Dollars & Yuan

The official name for the currency in China is Renminbi (abbreviated as RMB, the "people's money") with denominations of the yuan, jiao, and fen, which bear a relationship to each other somewhat like the U.S. dollar, dime, and penny.

RMB is not traded on international markets and can be officially purchased or exchanged only in China. Foreign currencies and traveler's checks may be converted to RMB at hotels. The rate of currency exchange is the same everywhere in China. The 2012 rate of currency exchange is 6.25 CNY = US$1. For example, if an item costs 625 yuan RMB, it will be equivalent to US$100. See conversion table.

Your first opportunity to exchange your money for Chinese yuan will be at your first hotel.

It is wise to carry some U.S. cash in $1, $5, $10, and $20 denominations as this can be a plus when buying from street vendors.

Most stores at tourist stops accept U.S. dollars.

ATM Access

ATM machines are not readily available in China.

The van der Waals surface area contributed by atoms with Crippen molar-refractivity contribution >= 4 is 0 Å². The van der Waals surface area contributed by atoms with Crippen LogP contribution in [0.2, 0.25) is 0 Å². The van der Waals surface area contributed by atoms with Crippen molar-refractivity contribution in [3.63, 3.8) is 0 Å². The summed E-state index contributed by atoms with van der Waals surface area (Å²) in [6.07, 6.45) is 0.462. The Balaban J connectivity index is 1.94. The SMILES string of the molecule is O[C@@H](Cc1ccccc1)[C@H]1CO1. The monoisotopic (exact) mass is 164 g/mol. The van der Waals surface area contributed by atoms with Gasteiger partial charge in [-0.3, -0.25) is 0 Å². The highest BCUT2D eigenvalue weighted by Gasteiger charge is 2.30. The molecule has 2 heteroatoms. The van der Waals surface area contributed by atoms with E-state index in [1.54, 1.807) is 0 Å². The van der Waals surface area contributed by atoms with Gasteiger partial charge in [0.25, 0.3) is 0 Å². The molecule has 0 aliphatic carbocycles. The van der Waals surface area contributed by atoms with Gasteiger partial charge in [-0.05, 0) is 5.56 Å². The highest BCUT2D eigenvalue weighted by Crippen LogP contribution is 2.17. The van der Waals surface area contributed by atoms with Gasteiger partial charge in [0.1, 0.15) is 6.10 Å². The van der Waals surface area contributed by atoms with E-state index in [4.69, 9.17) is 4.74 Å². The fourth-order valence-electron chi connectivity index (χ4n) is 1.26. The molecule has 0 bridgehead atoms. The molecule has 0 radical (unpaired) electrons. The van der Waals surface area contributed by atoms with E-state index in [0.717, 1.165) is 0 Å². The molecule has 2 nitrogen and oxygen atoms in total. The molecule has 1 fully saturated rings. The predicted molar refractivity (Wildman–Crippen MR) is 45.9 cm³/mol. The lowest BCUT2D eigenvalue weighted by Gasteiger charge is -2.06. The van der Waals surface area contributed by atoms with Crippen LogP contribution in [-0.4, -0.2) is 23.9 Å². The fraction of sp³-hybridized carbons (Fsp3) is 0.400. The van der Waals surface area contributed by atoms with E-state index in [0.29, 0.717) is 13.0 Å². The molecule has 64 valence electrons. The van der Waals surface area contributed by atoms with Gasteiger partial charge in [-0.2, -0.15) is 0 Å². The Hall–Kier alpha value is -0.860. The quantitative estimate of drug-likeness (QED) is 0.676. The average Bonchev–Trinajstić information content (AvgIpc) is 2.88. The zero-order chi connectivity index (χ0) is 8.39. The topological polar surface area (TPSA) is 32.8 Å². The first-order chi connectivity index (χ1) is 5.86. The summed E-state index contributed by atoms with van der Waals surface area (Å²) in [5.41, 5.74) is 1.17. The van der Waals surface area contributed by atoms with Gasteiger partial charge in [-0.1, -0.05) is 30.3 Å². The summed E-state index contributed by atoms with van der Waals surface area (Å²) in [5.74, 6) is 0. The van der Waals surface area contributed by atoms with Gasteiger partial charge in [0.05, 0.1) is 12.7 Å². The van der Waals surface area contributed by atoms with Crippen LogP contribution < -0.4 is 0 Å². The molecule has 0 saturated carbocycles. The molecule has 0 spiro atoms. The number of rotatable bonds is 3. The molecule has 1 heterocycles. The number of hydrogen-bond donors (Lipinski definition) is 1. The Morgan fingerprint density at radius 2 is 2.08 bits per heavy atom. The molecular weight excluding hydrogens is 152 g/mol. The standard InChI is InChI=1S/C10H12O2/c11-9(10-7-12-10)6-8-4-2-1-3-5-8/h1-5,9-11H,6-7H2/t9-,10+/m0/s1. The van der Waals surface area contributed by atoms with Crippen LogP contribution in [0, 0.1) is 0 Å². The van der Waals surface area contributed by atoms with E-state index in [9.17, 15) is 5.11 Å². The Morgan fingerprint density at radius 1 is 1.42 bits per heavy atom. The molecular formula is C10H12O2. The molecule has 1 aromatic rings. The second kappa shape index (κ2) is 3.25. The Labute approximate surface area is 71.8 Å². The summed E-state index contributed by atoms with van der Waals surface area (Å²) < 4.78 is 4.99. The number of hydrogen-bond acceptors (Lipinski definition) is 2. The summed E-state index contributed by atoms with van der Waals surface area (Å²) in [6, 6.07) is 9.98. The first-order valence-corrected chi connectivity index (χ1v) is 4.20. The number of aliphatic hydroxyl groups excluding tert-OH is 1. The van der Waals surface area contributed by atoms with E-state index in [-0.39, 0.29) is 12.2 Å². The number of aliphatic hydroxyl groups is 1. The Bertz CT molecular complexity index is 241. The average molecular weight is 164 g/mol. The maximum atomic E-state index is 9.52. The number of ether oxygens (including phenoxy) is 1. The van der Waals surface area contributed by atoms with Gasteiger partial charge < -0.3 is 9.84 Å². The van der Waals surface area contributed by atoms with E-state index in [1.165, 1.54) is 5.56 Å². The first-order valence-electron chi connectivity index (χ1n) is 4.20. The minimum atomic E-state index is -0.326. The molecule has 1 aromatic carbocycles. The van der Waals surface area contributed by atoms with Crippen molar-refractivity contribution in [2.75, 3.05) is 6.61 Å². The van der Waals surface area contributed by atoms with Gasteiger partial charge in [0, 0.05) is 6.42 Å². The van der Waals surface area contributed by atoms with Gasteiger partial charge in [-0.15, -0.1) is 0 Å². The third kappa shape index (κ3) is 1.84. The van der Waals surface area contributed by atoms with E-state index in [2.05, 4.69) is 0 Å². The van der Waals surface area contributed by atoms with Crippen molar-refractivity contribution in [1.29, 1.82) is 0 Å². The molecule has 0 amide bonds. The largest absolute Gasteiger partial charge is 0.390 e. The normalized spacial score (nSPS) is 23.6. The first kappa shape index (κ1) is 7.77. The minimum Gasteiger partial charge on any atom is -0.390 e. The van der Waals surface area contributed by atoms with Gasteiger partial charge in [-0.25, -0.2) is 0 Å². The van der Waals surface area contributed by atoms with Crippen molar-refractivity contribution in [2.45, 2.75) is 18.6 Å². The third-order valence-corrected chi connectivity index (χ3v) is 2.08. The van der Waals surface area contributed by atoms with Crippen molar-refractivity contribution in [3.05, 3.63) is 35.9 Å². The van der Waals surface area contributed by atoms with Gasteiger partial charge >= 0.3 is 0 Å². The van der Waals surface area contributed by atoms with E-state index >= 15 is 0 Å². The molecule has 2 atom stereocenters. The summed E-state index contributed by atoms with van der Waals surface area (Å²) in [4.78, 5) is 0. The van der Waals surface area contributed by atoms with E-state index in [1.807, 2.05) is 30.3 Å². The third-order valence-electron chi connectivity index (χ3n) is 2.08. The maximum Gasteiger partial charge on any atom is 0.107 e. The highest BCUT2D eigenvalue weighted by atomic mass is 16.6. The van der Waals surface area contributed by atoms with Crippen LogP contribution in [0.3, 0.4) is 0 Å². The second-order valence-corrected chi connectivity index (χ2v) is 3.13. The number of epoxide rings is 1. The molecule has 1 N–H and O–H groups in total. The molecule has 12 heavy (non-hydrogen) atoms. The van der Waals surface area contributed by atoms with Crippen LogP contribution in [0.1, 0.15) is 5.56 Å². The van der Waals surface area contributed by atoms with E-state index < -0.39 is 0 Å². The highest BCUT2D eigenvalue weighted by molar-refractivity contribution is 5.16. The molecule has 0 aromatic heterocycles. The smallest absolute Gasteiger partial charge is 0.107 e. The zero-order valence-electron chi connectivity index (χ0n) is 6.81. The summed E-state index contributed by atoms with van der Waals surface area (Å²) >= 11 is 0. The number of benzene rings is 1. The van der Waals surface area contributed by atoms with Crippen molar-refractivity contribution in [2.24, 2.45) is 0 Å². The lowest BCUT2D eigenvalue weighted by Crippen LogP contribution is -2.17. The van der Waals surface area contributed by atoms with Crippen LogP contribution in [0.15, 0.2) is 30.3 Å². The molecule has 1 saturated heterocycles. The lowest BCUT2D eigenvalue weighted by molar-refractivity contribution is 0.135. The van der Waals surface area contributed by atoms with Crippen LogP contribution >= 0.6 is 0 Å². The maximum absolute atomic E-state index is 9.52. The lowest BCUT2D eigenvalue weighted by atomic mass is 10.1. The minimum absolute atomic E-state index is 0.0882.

Traveler's Checks

It is recommended that you carry traveler's checks as a safety measure. Also, traveler's checks usually command a better exchange rate than cash. For convenience, carry some traveler's checks in $20 denominations. All traveler's checks drawn on American banks are accepted in China. Be sure to make a list of your check numbers and keep the list in a safe place separate from your wallet, purse, or passport.

Credit Cards

Major credit cards (except Discover Card) are accepted at all hotels, tourist stores, and factory outlets in China. Be sure to record your account numbers (and customer service telephone numbers) in case you lose your credit cards.

Make major purchases by credit card. You will get a good exchange rate, the protection of the card's charge-back provisions, and often an extra guarantee on your purchase.

发现卡fāxiàn kǎ: a major credit card, issued primarily in the United States. It was announced by Sears in 1985 and was introduced nationwide the following year.